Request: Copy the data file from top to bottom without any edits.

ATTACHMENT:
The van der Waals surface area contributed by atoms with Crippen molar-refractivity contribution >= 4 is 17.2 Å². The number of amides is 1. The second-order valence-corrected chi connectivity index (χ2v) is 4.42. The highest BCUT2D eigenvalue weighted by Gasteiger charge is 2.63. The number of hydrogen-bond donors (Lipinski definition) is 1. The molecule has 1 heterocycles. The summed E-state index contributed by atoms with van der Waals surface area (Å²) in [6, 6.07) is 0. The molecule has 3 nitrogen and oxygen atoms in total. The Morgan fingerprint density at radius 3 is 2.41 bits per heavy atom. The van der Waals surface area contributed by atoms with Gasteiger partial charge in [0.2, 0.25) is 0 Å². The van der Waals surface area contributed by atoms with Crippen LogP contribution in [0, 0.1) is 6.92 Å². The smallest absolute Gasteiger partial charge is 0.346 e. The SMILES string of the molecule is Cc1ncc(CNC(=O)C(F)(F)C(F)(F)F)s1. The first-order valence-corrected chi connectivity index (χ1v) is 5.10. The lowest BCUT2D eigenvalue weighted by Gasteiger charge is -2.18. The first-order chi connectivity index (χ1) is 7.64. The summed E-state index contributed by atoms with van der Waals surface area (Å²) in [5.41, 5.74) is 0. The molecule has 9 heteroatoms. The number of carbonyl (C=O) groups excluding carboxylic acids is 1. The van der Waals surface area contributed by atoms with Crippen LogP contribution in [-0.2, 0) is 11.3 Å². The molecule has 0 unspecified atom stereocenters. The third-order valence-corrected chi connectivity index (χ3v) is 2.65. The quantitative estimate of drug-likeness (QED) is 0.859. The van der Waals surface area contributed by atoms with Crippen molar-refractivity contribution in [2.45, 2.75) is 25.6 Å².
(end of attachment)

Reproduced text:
The van der Waals surface area contributed by atoms with Crippen molar-refractivity contribution >= 4 is 17.2 Å². The number of amides is 1. The second-order valence-corrected chi connectivity index (χ2v) is 4.42. The highest BCUT2D eigenvalue weighted by Gasteiger charge is 2.63. The number of hydrogen-bond donors (Lipinski definition) is 1. The molecule has 1 heterocycles. The summed E-state index contributed by atoms with van der Waals surface area (Å²) in [6, 6.07) is 0. The molecule has 3 nitrogen and oxygen atoms in total. The Morgan fingerprint density at radius 3 is 2.41 bits per heavy atom. The van der Waals surface area contributed by atoms with Gasteiger partial charge in [0.2, 0.25) is 0 Å². The van der Waals surface area contributed by atoms with Crippen LogP contribution in [0, 0.1) is 6.92 Å². The smallest absolute Gasteiger partial charge is 0.346 e. The SMILES string of the molecule is Cc1ncc(CNC(=O)C(F)(F)C(F)(F)F)s1. The first-order valence-corrected chi connectivity index (χ1v) is 5.10. The lowest BCUT2D eigenvalue weighted by Gasteiger charge is -2.18. The first-order chi connectivity index (χ1) is 7.64. The summed E-state index contributed by atoms with van der Waals surface area (Å²) in [5.41, 5.74) is 0. The molecule has 9 heteroatoms. The number of carbonyl (C=O) groups excluding carboxylic acids is 1. The van der Waals surface area contributed by atoms with Crippen LogP contribution in [-0.2, 0) is 11.3 Å². The molecule has 0 unspecified atom stereocenters. The third-order valence-corrected chi connectivity index (χ3v) is 2.65. The quantitative estimate of drug-likeness (QED) is 0.859. The van der Waals surface area contributed by atoms with Crippen molar-refractivity contribution in [2.45, 2.75) is 25.6 Å².